[Irish sources and comments are below the English]
From the Official Standard (An Caighdeán Oifigiúil):
Is éan é an faoileán. [the seagull is a bird (seagulls are birds)]
when there are two nouns in a classification sentence, the 2nd one
being definite, there is a pronoun used. So this is thesentence from
our lesson (Progress in Irish chapter 33): Is múinteoir é
Séamas. [Séamas is a teacher].
But, in the Christian Brothers' Grammar (Graimméar Gaeilge na mBraithre Críostaí), we get:
éan smólach (indefinite noun). [A thrush is a bird] An
eitleoir Tomás? [Is Tom a flyer?] (is múinteoir
Séamas!), without the pronoun.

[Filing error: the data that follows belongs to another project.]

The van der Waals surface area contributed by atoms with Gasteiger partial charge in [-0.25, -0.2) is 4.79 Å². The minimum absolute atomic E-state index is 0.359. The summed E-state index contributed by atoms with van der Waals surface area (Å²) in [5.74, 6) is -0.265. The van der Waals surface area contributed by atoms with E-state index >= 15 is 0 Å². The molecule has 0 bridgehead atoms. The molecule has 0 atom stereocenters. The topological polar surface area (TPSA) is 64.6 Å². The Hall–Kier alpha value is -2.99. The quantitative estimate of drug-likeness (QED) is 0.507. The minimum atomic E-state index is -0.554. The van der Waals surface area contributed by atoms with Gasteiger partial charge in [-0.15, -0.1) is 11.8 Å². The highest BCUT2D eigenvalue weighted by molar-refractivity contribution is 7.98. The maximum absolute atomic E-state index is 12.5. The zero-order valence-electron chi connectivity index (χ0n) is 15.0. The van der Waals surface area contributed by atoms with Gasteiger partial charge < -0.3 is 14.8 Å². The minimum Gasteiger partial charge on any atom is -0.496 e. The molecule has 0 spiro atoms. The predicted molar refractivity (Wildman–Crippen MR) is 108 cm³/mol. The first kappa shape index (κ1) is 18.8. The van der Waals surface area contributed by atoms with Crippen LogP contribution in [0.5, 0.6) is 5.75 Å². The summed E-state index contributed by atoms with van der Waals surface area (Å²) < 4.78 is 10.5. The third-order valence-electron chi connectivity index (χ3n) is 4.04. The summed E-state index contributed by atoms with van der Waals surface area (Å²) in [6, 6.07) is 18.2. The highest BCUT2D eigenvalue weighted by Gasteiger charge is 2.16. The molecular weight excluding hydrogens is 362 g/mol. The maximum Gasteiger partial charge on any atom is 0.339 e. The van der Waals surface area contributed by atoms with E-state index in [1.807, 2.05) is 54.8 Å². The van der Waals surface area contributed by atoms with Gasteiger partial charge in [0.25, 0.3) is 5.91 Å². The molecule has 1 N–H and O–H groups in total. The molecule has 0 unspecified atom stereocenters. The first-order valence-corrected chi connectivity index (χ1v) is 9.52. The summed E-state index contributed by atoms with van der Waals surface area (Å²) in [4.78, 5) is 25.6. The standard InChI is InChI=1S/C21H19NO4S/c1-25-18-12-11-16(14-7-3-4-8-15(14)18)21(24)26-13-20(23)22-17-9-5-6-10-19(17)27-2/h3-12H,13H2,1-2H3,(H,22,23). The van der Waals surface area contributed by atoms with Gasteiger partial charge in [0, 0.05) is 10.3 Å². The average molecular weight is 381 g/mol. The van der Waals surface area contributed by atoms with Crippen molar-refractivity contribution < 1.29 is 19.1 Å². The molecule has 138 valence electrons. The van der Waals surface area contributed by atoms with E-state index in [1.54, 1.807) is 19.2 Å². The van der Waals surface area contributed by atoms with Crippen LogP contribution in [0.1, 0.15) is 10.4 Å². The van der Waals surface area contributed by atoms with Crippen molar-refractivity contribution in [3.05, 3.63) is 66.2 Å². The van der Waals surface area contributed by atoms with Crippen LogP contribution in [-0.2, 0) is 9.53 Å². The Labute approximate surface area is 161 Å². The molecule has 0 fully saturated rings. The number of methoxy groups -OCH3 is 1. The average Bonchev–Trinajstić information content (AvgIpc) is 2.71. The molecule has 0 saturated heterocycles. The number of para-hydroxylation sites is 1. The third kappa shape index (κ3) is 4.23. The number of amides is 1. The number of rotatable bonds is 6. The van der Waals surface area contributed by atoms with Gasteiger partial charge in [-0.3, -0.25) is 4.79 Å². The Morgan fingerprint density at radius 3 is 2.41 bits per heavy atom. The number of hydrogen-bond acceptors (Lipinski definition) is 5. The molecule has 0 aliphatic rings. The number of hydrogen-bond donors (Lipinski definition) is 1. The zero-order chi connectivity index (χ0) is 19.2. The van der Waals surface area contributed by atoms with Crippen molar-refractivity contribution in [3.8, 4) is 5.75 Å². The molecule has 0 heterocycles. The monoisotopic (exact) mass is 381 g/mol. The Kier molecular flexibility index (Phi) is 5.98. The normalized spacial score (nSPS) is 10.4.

So either way is acceptible in classification sentences. Raymond reads it without the pronoun on our recording. I prefer the pronoun... The Christian Brothers explicitly say that SOMETIMES the pronoun is used:
cuirtear forainm pearsanta i gcomhaisnéis le hainmní
[Sometimes a personal prounoun is put in apposition (stuck together with) a definite noun subject (comhaisnéis is really comh + fhaisnéis - together information(together predicate)) ]
Fo-ainmní a thugtar air scaití [It is called a sub-subject at times]: Is áit dheas é Dún Garbhán [Dun Garvan is a nice place]; Nach peileadóir maith é Seán? [Isn't Sean a good soccer player?]
This is a big subject, and eventually you'll learn all the little niceties. But here are some technical details which might be good to study:
An abairt aicme - the classification sentence:
Seo gnáthord na bhfocal: copail + faisnéis + ainmní
the usual order of the words: copula (is) + information (predicate)
So classification sentence: Is + múinteoir (é) + Séamas
An abairt ionannais - the indentification sentence:
Copail + faisnéis + ainmní (same usual order)